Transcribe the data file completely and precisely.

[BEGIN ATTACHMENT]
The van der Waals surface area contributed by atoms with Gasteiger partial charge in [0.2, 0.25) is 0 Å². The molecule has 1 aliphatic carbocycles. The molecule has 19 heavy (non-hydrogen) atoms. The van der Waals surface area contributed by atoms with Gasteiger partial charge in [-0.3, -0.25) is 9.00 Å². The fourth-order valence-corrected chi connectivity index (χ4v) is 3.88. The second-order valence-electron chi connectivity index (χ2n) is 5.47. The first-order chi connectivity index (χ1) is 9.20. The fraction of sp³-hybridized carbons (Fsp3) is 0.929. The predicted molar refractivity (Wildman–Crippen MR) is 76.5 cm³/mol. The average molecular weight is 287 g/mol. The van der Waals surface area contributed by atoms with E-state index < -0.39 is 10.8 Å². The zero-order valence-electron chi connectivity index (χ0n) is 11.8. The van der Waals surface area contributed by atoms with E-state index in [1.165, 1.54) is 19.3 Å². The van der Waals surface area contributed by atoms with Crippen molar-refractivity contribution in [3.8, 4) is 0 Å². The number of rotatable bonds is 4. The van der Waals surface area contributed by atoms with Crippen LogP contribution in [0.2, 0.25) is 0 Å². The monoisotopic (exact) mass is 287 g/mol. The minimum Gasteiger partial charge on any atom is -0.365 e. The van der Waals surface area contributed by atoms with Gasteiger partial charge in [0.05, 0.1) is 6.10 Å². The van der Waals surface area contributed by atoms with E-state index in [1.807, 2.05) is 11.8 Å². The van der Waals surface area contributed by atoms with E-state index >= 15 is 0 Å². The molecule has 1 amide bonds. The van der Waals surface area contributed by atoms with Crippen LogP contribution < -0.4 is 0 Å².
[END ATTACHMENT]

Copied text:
The van der Waals surface area contributed by atoms with Gasteiger partial charge in [0.2, 0.25) is 0 Å². The molecule has 1 aliphatic carbocycles. The molecule has 19 heavy (non-hydrogen) atoms. The van der Waals surface area contributed by atoms with Gasteiger partial charge in [-0.3, -0.25) is 9.00 Å². The fourth-order valence-corrected chi connectivity index (χ4v) is 3.88. The second-order valence-electron chi connectivity index (χ2n) is 5.47. The first-order chi connectivity index (χ1) is 9.20. The fraction of sp³-hybridized carbons (Fsp3) is 0.929. The predicted molar refractivity (Wildman–Crippen MR) is 76.5 cm³/mol. The average molecular weight is 287 g/mol. The van der Waals surface area contributed by atoms with E-state index < -0.39 is 10.8 Å². The zero-order valence-electron chi connectivity index (χ0n) is 11.8. The van der Waals surface area contributed by atoms with E-state index in [1.165, 1.54) is 19.3 Å². The van der Waals surface area contributed by atoms with Crippen molar-refractivity contribution in [3.8, 4) is 0 Å². The number of rotatable bonds is 4. The van der Waals surface area contributed by atoms with Crippen LogP contribution in [0.2, 0.25) is 0 Å². The monoisotopic (exact) mass is 287 g/mol. The minimum Gasteiger partial charge on any atom is -0.365 e. The van der Waals surface area contributed by atoms with Gasteiger partial charge in [0.05, 0.1) is 6.10 Å². The van der Waals surface area contributed by atoms with E-state index in [1.807, 2.05) is 11.8 Å². The van der Waals surface area contributed by atoms with E-state index >= 15 is 0 Å². The molecule has 1 amide bonds. The van der Waals surface area contributed by atoms with Crippen LogP contribution < -0.4 is 0 Å².